The late Bill Knott, born February 17, 1940, was a terrific poet who distinguished himself from nearly all other American poets by wanting to keep his poems from the public eye. For the late Thomas Lux's Paris Review appreciation of Bill, click here. Click here to read Robert P. Baird's "Remembering Bill Knott" from The New Yorker of March 17, 2014. If you can find a copy of Are You Ready, Mary Baker Eddy? the charming and sometimes hilarious book of poems Bill wrote collaboratively with James Tate, buy it. Lux (1946-2017) edited Bill's posthumous I Am Flying into Myself for Farrar, Straus and Giroux (2017). Poems by Bill had been chosen by Jorie Graham for The Best American Poetry 1990, by Paul Muldoon for The Best American Poetry 2005, and a third time as well – and for different reasons each time he declined to be included

I’m Obsessed With Poetry … Even Though Poetry Makes Nothing Happen 
by Nancy Bishop

Poetry has always been part of my life, from Mother Goose rhymes to poetry and poetry-writing classes in high school and college. Mostly it was just on the sidelines of my life, except for a few brief flurries of serious writing. But recently I’ve decided that I need to join or jump-start the poetry renaissance. You may not think a poetry renaissance is necessary in Chicago. After all, Adam Morgan writes that Chicago may be the poetry capital of America, partly because of the founding of Poetry Magazine here in 1912. He also credits other publications, venues and poets for Chicago’s dynamic poetry scene.

Bill Knott was a terrific poet who distinguished himself from nearly all other American poets by wanting to keep his poems from the public eye.

Drafts & Fragments

The Endangered Poetry Project
by Maggie Millner

Nearly half the world’s languages are endangered to some extent, with one language becoming extinct roughly every two weeks, according to the United Nations Educational, Scientific, and Cultural Organization (UNESCO). Barring swift revitalization efforts, more than 2,500 of the nearly 7,000 tongues spoken in the world today are predicted to disappear by the end of the century. More than two hundred, such as Peru’s Panobo and Angola’s Kwisi languages, have become extinct since 1950.

Chris McCabe, poetry librarian at Southbank Centre’s National Poetry Library in London, is trying to archive poetry written in engangered languages.

Poetry In the News

Patricia Smith Wins the $100,000 Kingsley Tufts Poetry Award at Claremont Graduate University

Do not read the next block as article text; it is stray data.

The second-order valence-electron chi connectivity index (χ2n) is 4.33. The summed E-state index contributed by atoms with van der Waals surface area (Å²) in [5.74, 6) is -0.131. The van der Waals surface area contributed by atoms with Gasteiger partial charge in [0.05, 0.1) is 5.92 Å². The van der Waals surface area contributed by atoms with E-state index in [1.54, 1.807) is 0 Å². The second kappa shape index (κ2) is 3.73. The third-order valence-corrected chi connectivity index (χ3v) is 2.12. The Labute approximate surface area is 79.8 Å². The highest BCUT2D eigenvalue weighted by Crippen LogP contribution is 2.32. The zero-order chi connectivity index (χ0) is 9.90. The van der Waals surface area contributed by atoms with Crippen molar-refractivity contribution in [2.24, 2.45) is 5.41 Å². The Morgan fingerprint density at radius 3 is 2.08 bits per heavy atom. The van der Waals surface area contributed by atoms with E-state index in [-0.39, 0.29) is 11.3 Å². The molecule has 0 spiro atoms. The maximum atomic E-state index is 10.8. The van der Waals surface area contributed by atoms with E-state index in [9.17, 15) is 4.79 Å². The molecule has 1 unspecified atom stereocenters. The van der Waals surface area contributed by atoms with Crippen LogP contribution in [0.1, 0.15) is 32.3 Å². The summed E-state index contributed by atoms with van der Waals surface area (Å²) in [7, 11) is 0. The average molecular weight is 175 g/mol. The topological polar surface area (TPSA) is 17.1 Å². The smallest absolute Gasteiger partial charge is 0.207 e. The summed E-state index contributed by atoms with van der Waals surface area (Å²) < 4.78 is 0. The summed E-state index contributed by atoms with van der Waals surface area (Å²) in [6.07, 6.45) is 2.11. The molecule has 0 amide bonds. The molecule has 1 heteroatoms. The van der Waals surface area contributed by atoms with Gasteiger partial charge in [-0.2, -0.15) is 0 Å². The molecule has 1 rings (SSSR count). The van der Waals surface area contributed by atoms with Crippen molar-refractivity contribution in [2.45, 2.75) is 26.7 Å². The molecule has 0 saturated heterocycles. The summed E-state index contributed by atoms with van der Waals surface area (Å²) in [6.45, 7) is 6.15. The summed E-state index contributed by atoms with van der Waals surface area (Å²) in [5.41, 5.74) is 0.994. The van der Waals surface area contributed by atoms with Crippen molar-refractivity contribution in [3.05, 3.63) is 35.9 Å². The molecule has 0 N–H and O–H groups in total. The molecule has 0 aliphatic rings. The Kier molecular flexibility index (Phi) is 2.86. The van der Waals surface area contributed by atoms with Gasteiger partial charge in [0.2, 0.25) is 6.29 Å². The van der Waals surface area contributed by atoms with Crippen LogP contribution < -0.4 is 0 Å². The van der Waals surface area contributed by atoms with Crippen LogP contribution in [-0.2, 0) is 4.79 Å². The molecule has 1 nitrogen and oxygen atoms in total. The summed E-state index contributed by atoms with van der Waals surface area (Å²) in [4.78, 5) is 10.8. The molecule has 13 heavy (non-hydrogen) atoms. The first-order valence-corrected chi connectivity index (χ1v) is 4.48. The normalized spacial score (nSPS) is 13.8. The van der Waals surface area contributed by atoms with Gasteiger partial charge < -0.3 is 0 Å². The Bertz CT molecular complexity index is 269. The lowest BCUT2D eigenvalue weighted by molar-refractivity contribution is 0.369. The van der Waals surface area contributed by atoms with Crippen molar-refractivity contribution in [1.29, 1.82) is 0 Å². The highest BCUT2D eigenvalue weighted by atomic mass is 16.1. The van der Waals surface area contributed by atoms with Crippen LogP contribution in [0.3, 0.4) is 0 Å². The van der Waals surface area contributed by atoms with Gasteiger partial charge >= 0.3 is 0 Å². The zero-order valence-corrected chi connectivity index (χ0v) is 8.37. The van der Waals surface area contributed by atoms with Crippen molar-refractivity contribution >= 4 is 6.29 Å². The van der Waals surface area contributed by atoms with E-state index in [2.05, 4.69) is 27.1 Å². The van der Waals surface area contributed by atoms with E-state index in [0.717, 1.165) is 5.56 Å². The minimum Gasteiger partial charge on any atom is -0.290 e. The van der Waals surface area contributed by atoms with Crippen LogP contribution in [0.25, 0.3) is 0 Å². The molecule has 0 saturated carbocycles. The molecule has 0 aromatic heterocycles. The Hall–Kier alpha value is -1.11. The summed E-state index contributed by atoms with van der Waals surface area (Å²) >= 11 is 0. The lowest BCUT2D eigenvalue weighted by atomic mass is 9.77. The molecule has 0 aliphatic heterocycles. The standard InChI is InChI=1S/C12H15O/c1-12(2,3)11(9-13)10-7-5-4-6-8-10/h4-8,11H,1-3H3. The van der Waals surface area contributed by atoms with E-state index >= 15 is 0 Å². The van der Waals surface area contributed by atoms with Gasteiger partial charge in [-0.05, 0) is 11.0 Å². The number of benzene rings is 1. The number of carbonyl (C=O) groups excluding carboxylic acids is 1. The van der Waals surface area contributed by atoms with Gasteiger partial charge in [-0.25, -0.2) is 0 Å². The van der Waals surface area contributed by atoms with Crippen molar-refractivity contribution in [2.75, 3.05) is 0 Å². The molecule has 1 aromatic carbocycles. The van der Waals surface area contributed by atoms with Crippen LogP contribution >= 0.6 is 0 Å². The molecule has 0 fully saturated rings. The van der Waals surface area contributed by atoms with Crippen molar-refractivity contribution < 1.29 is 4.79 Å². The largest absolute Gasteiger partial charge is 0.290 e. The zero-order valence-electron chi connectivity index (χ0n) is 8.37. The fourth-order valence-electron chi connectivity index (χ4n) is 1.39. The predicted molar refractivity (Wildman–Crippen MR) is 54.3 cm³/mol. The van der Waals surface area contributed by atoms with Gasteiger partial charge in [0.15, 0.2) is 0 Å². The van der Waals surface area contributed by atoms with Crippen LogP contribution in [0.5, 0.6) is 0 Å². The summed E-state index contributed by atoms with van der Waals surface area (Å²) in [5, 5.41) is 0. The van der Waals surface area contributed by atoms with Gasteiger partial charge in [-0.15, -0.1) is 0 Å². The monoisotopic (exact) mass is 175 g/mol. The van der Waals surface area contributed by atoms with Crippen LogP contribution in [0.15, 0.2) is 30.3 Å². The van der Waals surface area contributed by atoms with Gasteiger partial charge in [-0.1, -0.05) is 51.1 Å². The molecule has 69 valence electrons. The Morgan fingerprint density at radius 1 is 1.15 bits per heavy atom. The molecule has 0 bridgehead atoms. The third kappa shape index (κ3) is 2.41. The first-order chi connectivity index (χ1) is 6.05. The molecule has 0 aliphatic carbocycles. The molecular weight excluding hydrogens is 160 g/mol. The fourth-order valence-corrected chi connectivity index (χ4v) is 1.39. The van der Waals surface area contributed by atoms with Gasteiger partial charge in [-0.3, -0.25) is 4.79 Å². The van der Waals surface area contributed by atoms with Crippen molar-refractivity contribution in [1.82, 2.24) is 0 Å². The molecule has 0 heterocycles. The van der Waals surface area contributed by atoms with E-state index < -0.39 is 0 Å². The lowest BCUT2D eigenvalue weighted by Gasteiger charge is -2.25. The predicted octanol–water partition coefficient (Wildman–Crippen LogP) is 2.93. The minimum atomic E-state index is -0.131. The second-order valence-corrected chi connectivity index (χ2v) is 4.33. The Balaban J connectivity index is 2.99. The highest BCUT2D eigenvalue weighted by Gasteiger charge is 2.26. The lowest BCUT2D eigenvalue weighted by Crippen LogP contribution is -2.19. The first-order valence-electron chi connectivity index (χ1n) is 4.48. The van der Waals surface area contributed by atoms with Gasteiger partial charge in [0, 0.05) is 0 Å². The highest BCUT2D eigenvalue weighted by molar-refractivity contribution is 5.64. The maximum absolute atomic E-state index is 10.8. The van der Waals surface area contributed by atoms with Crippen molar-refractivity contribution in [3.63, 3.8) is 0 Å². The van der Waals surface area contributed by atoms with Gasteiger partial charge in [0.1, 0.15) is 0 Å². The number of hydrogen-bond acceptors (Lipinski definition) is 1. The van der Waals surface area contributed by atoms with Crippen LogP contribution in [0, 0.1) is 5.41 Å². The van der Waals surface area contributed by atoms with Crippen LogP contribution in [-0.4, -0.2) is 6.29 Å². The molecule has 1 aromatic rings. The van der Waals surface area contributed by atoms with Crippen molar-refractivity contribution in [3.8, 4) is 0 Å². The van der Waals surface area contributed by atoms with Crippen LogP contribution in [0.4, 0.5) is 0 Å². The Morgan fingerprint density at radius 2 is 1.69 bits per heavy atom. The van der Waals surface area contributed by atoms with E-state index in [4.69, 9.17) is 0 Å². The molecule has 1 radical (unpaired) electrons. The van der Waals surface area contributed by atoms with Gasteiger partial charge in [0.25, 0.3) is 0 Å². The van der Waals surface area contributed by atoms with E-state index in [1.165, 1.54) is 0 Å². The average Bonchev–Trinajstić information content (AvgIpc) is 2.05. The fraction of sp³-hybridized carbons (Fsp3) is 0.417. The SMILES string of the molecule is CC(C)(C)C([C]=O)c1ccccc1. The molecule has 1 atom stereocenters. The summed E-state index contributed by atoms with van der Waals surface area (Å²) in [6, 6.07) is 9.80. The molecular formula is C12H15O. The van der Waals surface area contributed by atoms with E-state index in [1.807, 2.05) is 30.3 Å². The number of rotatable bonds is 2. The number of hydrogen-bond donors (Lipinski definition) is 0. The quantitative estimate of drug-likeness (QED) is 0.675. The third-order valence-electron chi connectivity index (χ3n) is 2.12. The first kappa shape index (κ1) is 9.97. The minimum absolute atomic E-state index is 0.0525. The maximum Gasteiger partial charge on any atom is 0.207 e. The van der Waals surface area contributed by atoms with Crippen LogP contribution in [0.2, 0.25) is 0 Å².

Patricia Smith and her collection “Incendiary Art: Poems,” which explores such topics as the violence done to black men and the grieving of black mothers, have won the 2018 Kingsley Tufts Poetry Award based at Claremont Graduate University, the school announced Tuesday. The award is one of the most prestigious and lucrative honors in poetry, and is given to a poet in mid-career. Its $100,000 prize is the largest in the world given for a single volume of poetry. A second poetry prize, the Kate Tufts Discovery Award, will go to Donika Kelly for her collection “Bestiary,” this honor for a first book by a poet whose work shows great promise coming with a $10,000 prize.

Emory Acquires Papers of Obama Inaugural Poet Richard Blanco

Emory’s Stuart A. Rose Manuscript, Archives and Rare Book Library has acquired the papers of poet Richard Blanco, who became widely recognized after reading his poem “One Today” at the second inauguration of President Barack Obama in 2013. The collection includes first editions of published books, commissioned and occasional poems (such as “Boston Strong”), drafts and critiques, unpublished works including essays, nonfiction and speeches, and correspondence with other authors and poets. Blanco’s papers are now part of the Rose Library’s literature and poetry collections, connecting particularly with writers, activists and artists who address matters of identity. 

Patricia Smith and her collection “Incendiary Art: Poems” have won the 2018 Kingsley Tufts Poetry Award based at Claremont Graduate University.

New Books

No Such Thing as Distance by Karen Paul Holmes